“The Foreigner” is an entertaining action thriller that could’ve been easily disposable, but its two leads elevate the material in formulaic but intriguing ways.
It stars Jackie Chan as Quan, a businessman living in London whose daughter is killed in a terrorist bombing. He’s determined to stop at nothing to track down the terrorists responsible, and get justice. This premise could’ve found Chan delving into a performance that is one-note, but he brings a surprising amount of gravitas to the role.
Pierce Brosnan costars as a British government official who was an Irish Republican Army member, and he is relentlessly pursued by Chan for information on the terrorists. His character has a supposedly ambiguous role that may or may not turn out to be that way. He also does a good job and he isn’t miscast. But his character is a dead giveaway.
Chan gets to unleash his inner Jason Bourne by setting up a series of traps and ingenious devices to stay one step ahead of his enemies. All the while, we learn that his character was a former special forces guy who has a shady past of his own.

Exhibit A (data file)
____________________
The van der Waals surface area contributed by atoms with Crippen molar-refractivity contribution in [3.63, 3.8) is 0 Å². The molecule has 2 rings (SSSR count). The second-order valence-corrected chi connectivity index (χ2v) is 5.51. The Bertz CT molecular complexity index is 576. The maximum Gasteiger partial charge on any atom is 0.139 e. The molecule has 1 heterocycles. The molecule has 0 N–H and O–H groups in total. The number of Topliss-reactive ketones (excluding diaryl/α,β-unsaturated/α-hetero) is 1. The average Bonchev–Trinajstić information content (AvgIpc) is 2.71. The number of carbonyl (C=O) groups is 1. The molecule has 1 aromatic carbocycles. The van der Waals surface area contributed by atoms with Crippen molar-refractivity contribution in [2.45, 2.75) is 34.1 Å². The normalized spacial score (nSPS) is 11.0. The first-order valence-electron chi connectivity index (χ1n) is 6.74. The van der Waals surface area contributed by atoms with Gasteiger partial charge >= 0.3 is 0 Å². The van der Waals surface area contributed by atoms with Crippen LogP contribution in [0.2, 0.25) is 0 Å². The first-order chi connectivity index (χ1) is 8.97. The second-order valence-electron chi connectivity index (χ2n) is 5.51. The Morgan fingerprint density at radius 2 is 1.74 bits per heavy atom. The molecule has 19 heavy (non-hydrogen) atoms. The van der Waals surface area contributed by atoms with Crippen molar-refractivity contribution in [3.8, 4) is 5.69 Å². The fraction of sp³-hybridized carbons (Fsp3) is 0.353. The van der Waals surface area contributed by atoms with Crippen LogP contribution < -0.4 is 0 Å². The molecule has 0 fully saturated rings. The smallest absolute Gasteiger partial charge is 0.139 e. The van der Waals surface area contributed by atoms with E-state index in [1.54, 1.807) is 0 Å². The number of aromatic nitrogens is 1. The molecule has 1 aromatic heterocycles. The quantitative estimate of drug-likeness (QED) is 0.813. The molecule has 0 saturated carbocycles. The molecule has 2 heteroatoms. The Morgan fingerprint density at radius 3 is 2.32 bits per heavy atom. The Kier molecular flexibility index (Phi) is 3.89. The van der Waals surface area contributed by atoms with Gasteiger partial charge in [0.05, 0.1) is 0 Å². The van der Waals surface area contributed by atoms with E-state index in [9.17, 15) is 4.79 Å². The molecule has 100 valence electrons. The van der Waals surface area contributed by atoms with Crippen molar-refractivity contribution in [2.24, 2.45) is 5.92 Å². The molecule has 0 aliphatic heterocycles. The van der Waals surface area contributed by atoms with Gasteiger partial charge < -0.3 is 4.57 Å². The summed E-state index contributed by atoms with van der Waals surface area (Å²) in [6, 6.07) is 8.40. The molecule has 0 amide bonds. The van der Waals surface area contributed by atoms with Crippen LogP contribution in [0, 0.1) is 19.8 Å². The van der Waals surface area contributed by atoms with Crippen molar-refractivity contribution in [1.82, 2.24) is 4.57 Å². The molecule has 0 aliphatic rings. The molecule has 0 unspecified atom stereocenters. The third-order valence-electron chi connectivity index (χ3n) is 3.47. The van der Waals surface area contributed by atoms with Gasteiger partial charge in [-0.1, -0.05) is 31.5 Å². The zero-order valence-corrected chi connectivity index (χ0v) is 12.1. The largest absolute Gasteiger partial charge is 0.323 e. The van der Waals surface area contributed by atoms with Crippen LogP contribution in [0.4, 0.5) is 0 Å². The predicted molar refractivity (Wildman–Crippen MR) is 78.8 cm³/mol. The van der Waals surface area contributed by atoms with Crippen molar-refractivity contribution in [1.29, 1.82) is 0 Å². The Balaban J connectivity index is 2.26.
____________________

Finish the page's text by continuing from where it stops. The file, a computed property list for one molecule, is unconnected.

Anyone expecting a typical Chan action flick may be let down as this film favors a complex plot and character development over a solid martial arts extravaganza. That’s not to say Chan doesn’t deliver some thrilling, effective scenes. At age 63, he’s still a master of his action chops despite showing some restraint.
His role as both a man of kung fu and an emotionally broken character is what I would’ve like to have seen Liam Neeson do in the “Taken” movies.
The plot does feel murky with the politics involved and it gets bogged down in cliches at just the right moments, but it makes up for that with great performances and terrific action that only Chan knows how to execute literally and figuratively.
Rated R for violence, language, and some sexual material.
Hall is a syndicated columnist in South Georgia.